I started a private school for my daughters when the California reading curriculum implemented the “Whole Language” approach and stopped teaching phonics in 1994. I worried that as the pendulum swung to the extreme left, we would have a generation of students with reading and spelling problems – something I didn’t want for my girls.
I tried to understand the “Reading Wars” and researched the benefits of each approach.
The Whole Language method teaches children to read by recognizing a group of letters as an entire word. They don’t learn that individual letters make different sounds. Instead, young students memorize these sight words and put the words together in a sentence using context clues to understand the general meaning of the sentence.
The Phonics-Based method teaches children the sounds that each alphabet makes so they can string the sounds together to make new words. The students learn spelling rules so they can decode words. Next they learn blends and digraphs (ch, gl, st, fr, etc) to expand their vocabulary.
I found that teaching reading in the English language was difficult and frustrating because English doesn’t consist of just phonemes or sight words. How can a young reader sound out “fight”? It’s not phonetic. But then how can a child tell the difference between “through” and “though” when they look similar and they haven’t learned phonograms (ight, ough, tion, etc.)?
I couldn’t believe that there was just one way to teach children to read. After consulting with reading specialists, I designed a curriculum that gave students all the tools they would need to read. It included phonics, phonograms, sight words and whole language — in this order.
Starting at age 2, we taught phonemes (individual speech sounds). There are 44 phonemes in the English language. The students learned all of the sounds that each alphabet makes (A= ah, ay, uh; S=s, z). This gives the child basic rules to begin to see how words are simply a string of letter sounds. They enjoyed reading C-A-T and making that successful connection between the spoken and written word.
Next, we taught phonograms (fixed combinations of letters that make one or more sounds). There are 49 multi-letter phonograms. By learning phonograms, students use these tools to read much more than the basic consonant-vowel-consonant words. Children can sound out words using phonemes and phonograms: S-IGHT. By encouraging students to make lists of words with the phonogram of the week, they learned that the “ite” sound can be spelled either “ITE” or “IGHT.” Students who learn phonograms are better spellers than those who memorize groups of letters in sight words.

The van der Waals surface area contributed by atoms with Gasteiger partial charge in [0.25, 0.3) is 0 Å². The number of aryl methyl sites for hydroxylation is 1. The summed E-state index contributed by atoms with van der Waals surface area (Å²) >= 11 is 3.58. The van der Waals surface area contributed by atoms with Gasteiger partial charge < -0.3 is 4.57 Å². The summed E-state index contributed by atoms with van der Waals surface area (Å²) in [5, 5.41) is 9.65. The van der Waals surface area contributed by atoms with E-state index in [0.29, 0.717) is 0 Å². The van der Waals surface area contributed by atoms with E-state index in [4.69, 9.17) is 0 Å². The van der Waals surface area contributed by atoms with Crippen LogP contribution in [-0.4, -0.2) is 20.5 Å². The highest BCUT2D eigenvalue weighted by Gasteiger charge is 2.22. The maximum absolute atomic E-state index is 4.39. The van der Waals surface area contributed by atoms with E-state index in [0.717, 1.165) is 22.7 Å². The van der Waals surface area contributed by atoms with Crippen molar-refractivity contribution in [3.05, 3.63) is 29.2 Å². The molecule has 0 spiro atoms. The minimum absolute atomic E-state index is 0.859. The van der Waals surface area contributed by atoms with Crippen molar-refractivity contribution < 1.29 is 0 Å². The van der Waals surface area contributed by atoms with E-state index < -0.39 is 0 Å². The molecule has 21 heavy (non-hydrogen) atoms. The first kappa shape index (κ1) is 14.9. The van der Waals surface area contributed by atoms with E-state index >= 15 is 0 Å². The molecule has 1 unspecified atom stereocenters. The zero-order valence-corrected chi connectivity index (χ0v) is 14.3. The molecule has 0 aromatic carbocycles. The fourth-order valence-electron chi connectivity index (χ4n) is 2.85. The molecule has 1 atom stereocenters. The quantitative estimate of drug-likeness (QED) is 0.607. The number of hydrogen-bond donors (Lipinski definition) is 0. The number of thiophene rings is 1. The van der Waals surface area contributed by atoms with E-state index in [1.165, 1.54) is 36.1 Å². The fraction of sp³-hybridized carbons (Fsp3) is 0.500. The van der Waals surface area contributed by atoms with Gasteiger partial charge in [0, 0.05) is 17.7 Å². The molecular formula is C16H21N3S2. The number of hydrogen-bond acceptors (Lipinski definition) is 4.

While students master phonemes and phonograms, we also introduced sight words. Certain words are just too difficult to sound out – even with phonograms – so we introduce certain words that they simply need to memorize. Words like “the” or “what” need to be memorized and recognized by sight.
Students begin to apply their knowledge of phonemes, phonograms, and sight words as they read, and then they use context clues to increase their comprehension and fluency. That’s where we incorporate the Whole Language approach to reading. I also found that having children write words, and then sentences, paragraphs and stories, reinforced their reading skills. As we read classics to children, we pointed to the words to build their sight vocabulary.
By giving students the tools to divide words into sound bites and to memorize words that are rule breakers, they can become confident readers. Both of my daughters learned to read at age 3 and started writing 2-3 page stories at age 4. Introducing a variety of reading instruction strategies ensures that all children can find their way to reading that works for them.
Although most schools in Santa Cruz have adopted a hybrid approach that includes an eclectic way to teaching reading, these “Reading Wars” continue in many places across the United States.